Photos: A Take Control Crash Course

Take Control of iCloud

Are Your Bits Flipped?

Take Control of OS X Server

Take Control of Apple Mail, Third Edition

More Articles by © Anthony Lawrence

Mon Nov 24 03:19:14 2008: 4804   lfllmg

Great comments! I have the same pet peeve with my TomTom. Woudn't you also want it to know that you don't need turn by turn when you're going thorugh a familiar route, like from home to the office?

Mon Nov 24 15:18:13 2008: 4806   TonyLawrence

That's a thought, yes.

Sun Aug 16 09:55:54 2009: 6759   JukkaPaulin

TomTom seems to go a bit further with the idea of "time". They have IQ routes, which means the navigators act as statistical gathering units, so the TomTom system can map out what the speeds are on average in certain location in certain time of day.

In the long run, I think calendar and email and navigators will merge somehow. People can start to see bigger entities, ie. how the day should be worked out to make it optimal. Especially for consultans, sales people and other who spend a lot of time on road will benefit from this. I already love the TomTom's bluetooth connection; lets me call a gas station just by pushing an icon. I can ask for more information about their supply.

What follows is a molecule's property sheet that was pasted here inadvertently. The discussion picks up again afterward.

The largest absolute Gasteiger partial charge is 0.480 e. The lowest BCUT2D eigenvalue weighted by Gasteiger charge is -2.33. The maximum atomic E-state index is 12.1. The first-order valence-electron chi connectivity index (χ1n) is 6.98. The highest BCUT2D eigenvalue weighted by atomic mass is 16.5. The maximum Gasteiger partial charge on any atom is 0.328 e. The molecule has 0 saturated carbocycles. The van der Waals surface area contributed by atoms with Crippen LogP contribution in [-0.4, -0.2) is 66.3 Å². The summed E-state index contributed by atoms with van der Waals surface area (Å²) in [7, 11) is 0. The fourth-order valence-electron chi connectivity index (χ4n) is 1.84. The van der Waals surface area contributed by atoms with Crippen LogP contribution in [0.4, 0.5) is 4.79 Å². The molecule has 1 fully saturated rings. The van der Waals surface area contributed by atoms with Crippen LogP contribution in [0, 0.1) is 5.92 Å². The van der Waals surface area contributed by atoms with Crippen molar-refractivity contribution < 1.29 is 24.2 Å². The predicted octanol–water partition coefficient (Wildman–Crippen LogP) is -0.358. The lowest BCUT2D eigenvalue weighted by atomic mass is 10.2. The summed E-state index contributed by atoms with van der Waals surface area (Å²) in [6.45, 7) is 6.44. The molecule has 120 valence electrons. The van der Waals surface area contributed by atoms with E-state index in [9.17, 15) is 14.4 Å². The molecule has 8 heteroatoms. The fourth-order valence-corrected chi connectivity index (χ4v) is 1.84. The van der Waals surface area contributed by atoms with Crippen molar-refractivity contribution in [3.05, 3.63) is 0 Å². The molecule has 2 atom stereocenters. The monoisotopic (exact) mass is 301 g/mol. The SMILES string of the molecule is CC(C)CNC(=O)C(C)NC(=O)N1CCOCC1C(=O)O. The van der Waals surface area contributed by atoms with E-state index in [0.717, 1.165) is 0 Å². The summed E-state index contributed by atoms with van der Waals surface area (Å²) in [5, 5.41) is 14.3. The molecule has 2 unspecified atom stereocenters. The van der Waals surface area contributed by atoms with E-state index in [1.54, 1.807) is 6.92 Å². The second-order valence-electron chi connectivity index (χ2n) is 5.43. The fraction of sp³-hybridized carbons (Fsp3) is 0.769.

Printer Friendly Version

Have you tried Searching this site?

This is a Unix/Linux resource website. It contains technical articles about Unix, Linux and general computing related subjects, opinion, news, help files, how-to's, tutorials and more.

Contact us

Printer Friendly Version

The idea of "work, then get paid" has been deeply ingrained in our culture by employers who want to limit their risk. Well, I like to limit my risks also. I like to get paid before I do work. (Tony Lawrence)

Linux posts

Troubleshooting posts

This post tagged:




Unix/Linux Consultants

Skills Tests

Unix/Linux Book Reviews

My Unix/Linux Troubleshooting Book

This site runs on Linode